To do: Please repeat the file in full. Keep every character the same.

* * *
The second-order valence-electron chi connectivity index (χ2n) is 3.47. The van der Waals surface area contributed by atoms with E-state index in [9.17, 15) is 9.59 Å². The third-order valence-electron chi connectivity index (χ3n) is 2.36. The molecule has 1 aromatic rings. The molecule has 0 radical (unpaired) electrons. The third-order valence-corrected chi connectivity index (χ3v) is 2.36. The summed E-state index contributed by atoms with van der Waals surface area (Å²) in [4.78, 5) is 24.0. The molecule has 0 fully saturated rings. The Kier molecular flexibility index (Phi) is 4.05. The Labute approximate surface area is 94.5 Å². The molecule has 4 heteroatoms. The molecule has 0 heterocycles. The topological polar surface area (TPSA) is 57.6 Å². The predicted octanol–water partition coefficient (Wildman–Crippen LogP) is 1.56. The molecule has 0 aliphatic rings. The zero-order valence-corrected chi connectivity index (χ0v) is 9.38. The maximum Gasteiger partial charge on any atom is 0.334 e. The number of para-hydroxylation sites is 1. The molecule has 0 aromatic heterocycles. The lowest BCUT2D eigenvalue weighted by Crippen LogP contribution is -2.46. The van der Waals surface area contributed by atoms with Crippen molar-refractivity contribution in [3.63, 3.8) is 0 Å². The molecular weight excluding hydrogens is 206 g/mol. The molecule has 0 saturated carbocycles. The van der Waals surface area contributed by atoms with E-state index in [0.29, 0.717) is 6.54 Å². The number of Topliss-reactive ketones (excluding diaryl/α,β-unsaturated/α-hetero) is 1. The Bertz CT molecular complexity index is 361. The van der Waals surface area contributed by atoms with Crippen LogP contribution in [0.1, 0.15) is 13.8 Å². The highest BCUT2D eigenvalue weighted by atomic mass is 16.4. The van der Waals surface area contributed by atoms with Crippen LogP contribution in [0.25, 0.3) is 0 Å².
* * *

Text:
The second-order valence-electron chi connectivity index (χ2n) is 3.47. The van der Waals surface area contributed by atoms with E-state index in [9.17, 15) is 9.59 Å². The third-order valence-electron chi connectivity index (χ3n) is 2.36. The molecule has 1 aromatic rings. The molecule has 0 radical (unpaired) electrons. The third-order valence-corrected chi connectivity index (χ3v) is 2.36. The summed E-state index contributed by atoms with van der Waals surface area (Å²) in [4.78, 5) is 24.0. The molecule has 0 fully saturated rings. The Kier molecular flexibility index (Phi) is 4.05. The Labute approximate surface area is 94.5 Å². The molecule has 4 heteroatoms. The molecule has 0 heterocycles. The topological polar surface area (TPSA) is 57.6 Å². The predicted octanol–water partition coefficient (Wildman–Crippen LogP) is 1.56. The molecule has 0 aliphatic rings. The zero-order valence-corrected chi connectivity index (χ0v) is 9.38. The maximum Gasteiger partial charge on any atom is 0.334 e. The number of para-hydroxylation sites is 1. The molecule has 0 aromatic heterocycles. The lowest BCUT2D eigenvalue weighted by Crippen LogP contribution is -2.46. The van der Waals surface area contributed by atoms with Crippen molar-refractivity contribution in [3.63, 3.8) is 0 Å². The molecular weight excluding hydrogens is 206 g/mol. The molecule has 0 saturated carbocycles. The van der Waals surface area contributed by atoms with E-state index in [0.29, 0.717) is 6.54 Å². The number of Topliss-reactive ketones (excluding diaryl/α,β-unsaturated/α-hetero) is 1. The Bertz CT molecular complexity index is 361. The van der Waals surface area contributed by atoms with Crippen LogP contribution in [0.1, 0.15) is 13.8 Å². The highest BCUT2D eigenvalue weighted by atomic mass is 16.4. The van der Waals surface area contributed by atoms with Crippen LogP contribution in [0.25, 0.3) is 0 Å².